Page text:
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The cloud of fear that engulfed the US after 9/11 doesn’t have to be America’s long-term reality. But following the Boston Marathon bombing, security officials say citizens should ramp up their vigilance.
Wednesday, April 24, 2013
If there was a wake-up call from the chaos that spread throughout the Boston region after the bombing at the Boston Marathon last week — days of terror reminiscent of the week of the 2001 attacks on the Twin Towers and the Pentagon — it was that public vigilance can save lives, and nothing is ever too “silly” to be reported.
Does this mean that a 9/11-like cloud of terror is becoming America’s long-term reality?
“We have had better security planning since 9/11 and a lot of luck. Now, we ran out of luck and need to ramp up our vigilance,” says Professor Michael Greenberger, director of the Center for Health and National Security at the University of Maryland. He noted that the nearly 12-year gap between the two major domestic terror attacks is a lot longer than security forces expected.
“American freedom means that we should have the ability to go about our lives freely,” comments David Boehm, chief operating officer of the Manhattan-based Security USA private security firm and a retired decorated NYPD veteran. “But it also requires us to step up to the plate and protect ourselves.”
Mr. Boehm points out that New York City — international terror’s number-one US target — has not seen a single successful attack since that infamous day, and not due to a lack of trying in a city with scores of bustling landmarks and major events drawing thousands into one place.
Despite the strong law enforcement presence and bomb sweeps at the Boston Marathon, officials there were neither as equipped nor as determined to deal with security threats as they are in the oft-targeted Big Apple. The NYPD, led by combat veteran and former US Customs enforcement chief Raymond Kelly, places a constant focus on counterterrorism — even establishing its own counterterrorism intelligence unit — while the city’s street life remains unhindered.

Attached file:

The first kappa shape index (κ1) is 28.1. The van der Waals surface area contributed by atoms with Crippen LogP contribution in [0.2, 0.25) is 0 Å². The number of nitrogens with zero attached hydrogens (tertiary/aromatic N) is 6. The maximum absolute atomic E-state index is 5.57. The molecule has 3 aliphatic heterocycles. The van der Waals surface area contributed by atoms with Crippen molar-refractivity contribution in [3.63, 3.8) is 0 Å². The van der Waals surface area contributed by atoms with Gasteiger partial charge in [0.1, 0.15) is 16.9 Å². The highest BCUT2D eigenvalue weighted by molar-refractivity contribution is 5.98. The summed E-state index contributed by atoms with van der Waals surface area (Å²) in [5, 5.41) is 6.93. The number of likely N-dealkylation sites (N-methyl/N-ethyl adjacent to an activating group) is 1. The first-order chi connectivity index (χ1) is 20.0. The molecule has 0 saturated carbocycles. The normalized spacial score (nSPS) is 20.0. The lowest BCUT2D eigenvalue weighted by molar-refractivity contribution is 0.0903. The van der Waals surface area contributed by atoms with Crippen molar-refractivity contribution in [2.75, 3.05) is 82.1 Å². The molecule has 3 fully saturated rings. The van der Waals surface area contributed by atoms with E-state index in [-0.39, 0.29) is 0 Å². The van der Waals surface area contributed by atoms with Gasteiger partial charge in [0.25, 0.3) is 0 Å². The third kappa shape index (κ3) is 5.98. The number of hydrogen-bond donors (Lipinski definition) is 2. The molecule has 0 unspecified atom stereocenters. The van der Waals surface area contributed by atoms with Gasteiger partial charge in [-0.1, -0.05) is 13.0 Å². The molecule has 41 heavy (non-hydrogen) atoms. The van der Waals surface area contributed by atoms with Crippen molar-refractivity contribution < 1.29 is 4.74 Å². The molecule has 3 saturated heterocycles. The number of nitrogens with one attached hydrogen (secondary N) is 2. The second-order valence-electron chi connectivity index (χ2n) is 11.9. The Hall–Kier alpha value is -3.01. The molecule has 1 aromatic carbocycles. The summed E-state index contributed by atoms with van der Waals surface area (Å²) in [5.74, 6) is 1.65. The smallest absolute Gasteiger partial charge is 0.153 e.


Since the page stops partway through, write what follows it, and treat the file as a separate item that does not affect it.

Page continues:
Mr. Boehm notes, for instance, that it appears that even within the security perimeter at the Boston Marathon’s finish line, there was no “frozen zone” that requires all entrants and their baggage to be searched. This cumbersome security measure is employed at mass New York events, such as the New Year’s celebrations in Times Square, and could potentially have blocked the bombers from bringing their pressure-cooker-enclosed explosives into the area.
According to Boehm, the NYPD typically has undercover officers mingling with the crowd at major events, on the lookout for individuals acting suspiciously. Security cameras later revealed that the Boston bombers fit that profile.
Professor Greenberger emphasizes the importance of beefing up the number of surveillance cameras on the street, which helped crack the Boston case and could potentially deter terrorists who want to remain unnoticed.
“I’m a civil libertarian,” he stresses, “but you can’t have any expectation of privacy when you’re on the street.”
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